James Madison University

NEW COLLEGES FORMED A plan to reorganize the College of Integrated Science and Technology into two colleges took effect July 1, 2012. The new colleges are the College of Health and Behavioral Studies and the College of Integrated Science and Engineering.


JMU Participates in Alcohol-Edu Project

By: Jordan Pye
Posted: November 10, 2009

In 2007, JMU agreed to participate in a two-year national research project conducted by the Pacific Institute for Research in Education (PIRE), an independent nonprofit health organization. Funded by the National Institute on Alcohol Abuse and Alcoholism, PIRE gave JMU a grant that included free access to the AlcoholEdu program and $1000 to implement it, which was spent on giveaways for students as an incentive for participation.

AlcoholEdu is the product of Outside the Classroom, a private Boston company founded in part to help education institutions address the problem of high-risk drinking through science-based prevention programs, which have been used by over 450 colleges and high schools nationwide since 2000. The program’s online format promises “population-level prevention” by educating student groups – whether they are moderate, heavy, or non-drinkers - to change an entire campus’ attitude towards drinking.

The interactive program, which takes about three hours to complete, works to motivate students to change their drinking behavior and make safer decisions by correcting unrealistic expectations about alcohol’s effects on the body, as well as on academic and personal success. Participants complete three surveys throughout the session, which provides the school with data to show the students’ increase in knowledge and reduction in negative drinking behavior.

In the fall of 2008 and 2009, JMU sent bulk email invitations to all incoming freshman asking them to participate in AlcoholEdu, which “would empower them to make well‐informed decisions about alcohol and help them better cope with the drinking behavior of their peers.” Although completion was not mandatory for freshman and would not meet any general education requirements, the email’s tone contained an “implied mandate” telling students they were expected to complete both sections of the program and achieve passing scores of at least 75% on the final assessments. This ensured a wide subject base, and that all freshmen would have the opportunity to receive the information.

“We really based it on a common experience for first-year students to be able to engage in the conversation, to hopefully listen and read and take to heart what the information is about and translate that to their behaviors, but there was not a mandate on it,” Dr. Jeanne M. Martino-McAllister said. In 2007 she worked in the Department of Health Sciences and was director of the Office of Substance Abuse Research, and coordinated the AlcoholEdu program for JMU.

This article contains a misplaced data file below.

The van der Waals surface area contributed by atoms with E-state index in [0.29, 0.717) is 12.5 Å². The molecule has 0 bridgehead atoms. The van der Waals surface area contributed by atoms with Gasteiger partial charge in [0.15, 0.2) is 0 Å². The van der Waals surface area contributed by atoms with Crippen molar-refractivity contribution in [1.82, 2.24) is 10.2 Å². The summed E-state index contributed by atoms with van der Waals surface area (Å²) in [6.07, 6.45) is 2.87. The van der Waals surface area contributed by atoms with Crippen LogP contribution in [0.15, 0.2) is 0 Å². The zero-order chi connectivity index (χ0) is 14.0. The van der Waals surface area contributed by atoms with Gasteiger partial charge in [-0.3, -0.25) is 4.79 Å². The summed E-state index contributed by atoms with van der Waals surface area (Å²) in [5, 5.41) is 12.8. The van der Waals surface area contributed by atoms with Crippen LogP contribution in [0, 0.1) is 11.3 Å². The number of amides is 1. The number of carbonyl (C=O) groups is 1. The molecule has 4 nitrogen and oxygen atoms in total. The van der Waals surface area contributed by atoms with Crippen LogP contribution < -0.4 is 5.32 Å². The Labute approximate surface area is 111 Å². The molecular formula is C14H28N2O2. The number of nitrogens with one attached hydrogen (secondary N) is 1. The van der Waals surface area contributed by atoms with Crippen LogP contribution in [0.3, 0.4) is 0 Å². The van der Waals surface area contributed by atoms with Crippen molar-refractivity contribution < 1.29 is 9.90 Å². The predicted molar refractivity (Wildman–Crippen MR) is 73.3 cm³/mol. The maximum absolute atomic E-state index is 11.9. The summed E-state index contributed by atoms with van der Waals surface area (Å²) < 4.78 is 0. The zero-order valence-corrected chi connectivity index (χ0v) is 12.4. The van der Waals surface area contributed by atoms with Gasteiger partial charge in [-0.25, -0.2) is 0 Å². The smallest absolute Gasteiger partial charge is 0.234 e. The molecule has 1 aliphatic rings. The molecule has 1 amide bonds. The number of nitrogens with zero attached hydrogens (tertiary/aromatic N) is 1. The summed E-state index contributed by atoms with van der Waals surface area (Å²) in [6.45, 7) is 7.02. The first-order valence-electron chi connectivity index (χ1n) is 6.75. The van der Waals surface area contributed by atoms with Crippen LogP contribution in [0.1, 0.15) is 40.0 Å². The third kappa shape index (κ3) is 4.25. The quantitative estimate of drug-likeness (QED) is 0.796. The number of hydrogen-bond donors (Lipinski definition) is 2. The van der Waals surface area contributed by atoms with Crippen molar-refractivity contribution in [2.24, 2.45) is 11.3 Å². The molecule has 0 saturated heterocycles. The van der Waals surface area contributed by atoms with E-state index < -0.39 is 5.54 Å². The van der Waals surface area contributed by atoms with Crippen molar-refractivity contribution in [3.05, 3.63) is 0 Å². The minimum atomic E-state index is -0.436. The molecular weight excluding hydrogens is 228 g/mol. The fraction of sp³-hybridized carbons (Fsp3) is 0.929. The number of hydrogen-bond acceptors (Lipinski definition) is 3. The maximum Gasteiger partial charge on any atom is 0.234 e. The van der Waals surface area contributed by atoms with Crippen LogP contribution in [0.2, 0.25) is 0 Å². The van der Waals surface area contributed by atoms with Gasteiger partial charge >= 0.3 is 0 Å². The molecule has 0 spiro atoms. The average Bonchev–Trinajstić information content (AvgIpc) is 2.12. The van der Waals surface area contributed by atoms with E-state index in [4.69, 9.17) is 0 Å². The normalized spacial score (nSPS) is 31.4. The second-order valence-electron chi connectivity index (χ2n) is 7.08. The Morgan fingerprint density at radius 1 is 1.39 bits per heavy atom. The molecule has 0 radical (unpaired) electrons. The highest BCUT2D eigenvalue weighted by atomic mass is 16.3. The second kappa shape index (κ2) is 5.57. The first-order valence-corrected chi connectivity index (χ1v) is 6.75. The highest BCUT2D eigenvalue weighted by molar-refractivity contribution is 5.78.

JMU finished implementing the AlcoholEdu program with the current freshman class, but 200 randomly-selected freshmen will continue to be part of the research project that will follow through until fall of 2011. In 2008 the study had 3,068 freshmen that completed the program, and the 2009 study had 2,869 completers.

“What we know is we have a very high percentage rate compared to many of the other institutions that participated, so we were very pleased,” Martino-McAllister said. “So what that tells me about our JMU first-year students is that they are very compliant with this kind of a program.”

The data gathered from the first year showed that knowledge of alcohol effects and safety increased overall from the initial assessment survey to the end, as did students’ enthusiasm for the program. In the study’s results, drinkers reported a prevalence of risky behaviors such as chugging and taking shots, and 13 percent said they had suffered a hangover as a negative consequence of drinking. Out of 3129 responses at the end of the course, 54 percent of students said they intended to reduce the number of drinks they have, and 51 percent said they planned to reduce the number of times they drink per week. Both drinkers and nondrinkers said that “getting in trouble with authorities” was their most important reason for not drinking, and 62 percent overall expressed an interest in involvement with campus prevention activities like attending alcohol-free events and further developing the school’s alcohol policy.

Martino-McAllister has not done any independent follow-up surveys to gauge students’ reactions to the AlcoholEdu experience, but would like to incorporate some form of the program into the larger scheme of JMU’s Office of Substance Abuse Prevention at JMU.

“In the big picture, it has always been the vision of the Substance Abuse Prevention people at JMU to have our own customized online program, so we’d use more JMU-specific data and examples, with the Duke Dog woven throughout,” Martino-McAllister said. “When we were invited to participate we thought it would be a good pilot experience to see how students responded to it, and to kind of understand the mechanics of it, and we’ve had such great participation for our first-year students that I do think there will be some continuation of a first-year program, [but] we don’t know yet if it’s going to be AlcoholEdu.”